In the top 10.
I have been a fan of Chef Marcus for a while anyway. I found his story extremely interesting and so heartfelt and honest.
Personally I loved his reading it himself. It made it very personal and I intimate, I doubt anyone else could have read it better.
I was simply immersed in his story and very interested to learn about both of his families and all the help and attention he brings to his original people. I also loved his relationship with his adopted family and their strength and warmth.
Loved his attention to food, and food fusion. I made the spice mixture myself and have become interested in Ethiopian food.
I enjoyed listening to Marcus Samuelsson's recount his journey to becoming a top chef and his joys and heartbreaks along the way. I found his enormous drive and ambition and courage inspiring, despite unfortunate setbacks, heartbreaking events, and blatant discrimination he encountered.
I did think his behavior was absolutely despicable at times, especially in his early treatment of Zoe. However, one could chalk this up to youth and immaturity, since when he was somewhat older and wiser he tried to make things right. It also helped that he had an outstanding mother to instill good character. He seemed very passionate in his dedication, work ethic and humility on the job as he learned the ropes and put in his dues. On the other hand, I couldn't help but notice a constant and persistent undertone of self-importance and ego. Perhaps this is a necessary trait to be a successful chef and leader, though.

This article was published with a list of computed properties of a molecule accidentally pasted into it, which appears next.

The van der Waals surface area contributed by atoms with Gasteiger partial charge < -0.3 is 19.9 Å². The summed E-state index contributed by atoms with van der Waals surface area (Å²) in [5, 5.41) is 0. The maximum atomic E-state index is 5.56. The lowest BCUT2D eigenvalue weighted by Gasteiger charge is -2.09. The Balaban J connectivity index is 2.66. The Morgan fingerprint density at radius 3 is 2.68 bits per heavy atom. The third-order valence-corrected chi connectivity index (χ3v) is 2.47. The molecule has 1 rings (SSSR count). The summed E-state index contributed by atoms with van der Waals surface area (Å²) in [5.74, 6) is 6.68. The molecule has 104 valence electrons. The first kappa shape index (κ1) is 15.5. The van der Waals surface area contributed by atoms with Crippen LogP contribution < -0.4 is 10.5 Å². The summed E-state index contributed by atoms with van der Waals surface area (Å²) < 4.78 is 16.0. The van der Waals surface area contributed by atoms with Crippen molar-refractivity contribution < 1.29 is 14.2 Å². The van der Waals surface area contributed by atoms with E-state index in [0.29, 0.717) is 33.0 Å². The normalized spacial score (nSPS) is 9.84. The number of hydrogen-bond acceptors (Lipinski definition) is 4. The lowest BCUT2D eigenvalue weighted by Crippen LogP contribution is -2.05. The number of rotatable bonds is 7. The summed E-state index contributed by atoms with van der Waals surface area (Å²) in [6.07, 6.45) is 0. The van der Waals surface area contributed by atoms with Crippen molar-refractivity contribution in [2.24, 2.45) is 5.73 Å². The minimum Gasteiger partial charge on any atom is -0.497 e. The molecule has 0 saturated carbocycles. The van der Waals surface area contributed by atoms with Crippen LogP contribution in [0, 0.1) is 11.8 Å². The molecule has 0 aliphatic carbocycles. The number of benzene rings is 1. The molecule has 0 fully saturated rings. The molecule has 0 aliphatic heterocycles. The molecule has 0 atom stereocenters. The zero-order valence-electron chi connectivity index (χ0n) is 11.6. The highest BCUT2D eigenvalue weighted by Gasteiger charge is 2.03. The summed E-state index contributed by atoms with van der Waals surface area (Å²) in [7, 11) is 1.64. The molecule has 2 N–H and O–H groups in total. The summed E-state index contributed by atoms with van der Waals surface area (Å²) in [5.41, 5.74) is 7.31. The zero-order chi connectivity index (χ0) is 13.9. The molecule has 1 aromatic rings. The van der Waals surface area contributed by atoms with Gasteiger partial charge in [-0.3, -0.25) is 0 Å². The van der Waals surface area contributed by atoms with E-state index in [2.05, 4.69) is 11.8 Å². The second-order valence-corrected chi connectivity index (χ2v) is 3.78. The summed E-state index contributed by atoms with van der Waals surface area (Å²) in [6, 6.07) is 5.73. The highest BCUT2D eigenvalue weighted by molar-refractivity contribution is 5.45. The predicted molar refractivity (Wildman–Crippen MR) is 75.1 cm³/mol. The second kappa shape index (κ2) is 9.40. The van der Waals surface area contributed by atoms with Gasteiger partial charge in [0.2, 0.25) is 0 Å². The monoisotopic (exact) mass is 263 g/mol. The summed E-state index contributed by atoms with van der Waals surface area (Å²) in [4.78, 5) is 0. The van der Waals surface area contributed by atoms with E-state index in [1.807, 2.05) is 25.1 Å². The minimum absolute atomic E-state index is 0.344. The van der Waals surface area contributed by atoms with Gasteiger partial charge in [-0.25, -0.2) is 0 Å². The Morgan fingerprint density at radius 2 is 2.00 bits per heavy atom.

Samuelsson's thick Swedish accent was a bit distracting at times, as well as his creative pronunciation of many English words. At key points in the story, I thought it was a big plus having him as the reader, since he really displayed the genuine feelings of heartbreak, anger, confusion or joy he had experienced.
Overall this book was really enjoyable, and absolutely delicious!
I thoroughly enjoyed this book. Though the story is about a chef, the story line and information presented covered numerous other topics - culture, cooking, theories, and life lessons.
The 'underdog' perspective presented. So much can come from difficulty - and Samuelsson absolutely shows that.
First, I'll agree with other comments I've seen - it took some getting used to listening to Samuelsson due to his accent and cadence. But, after getting in the right head space, I enjoyed having Samuelsson share his own story. You could hear his passion, sadness, and joy.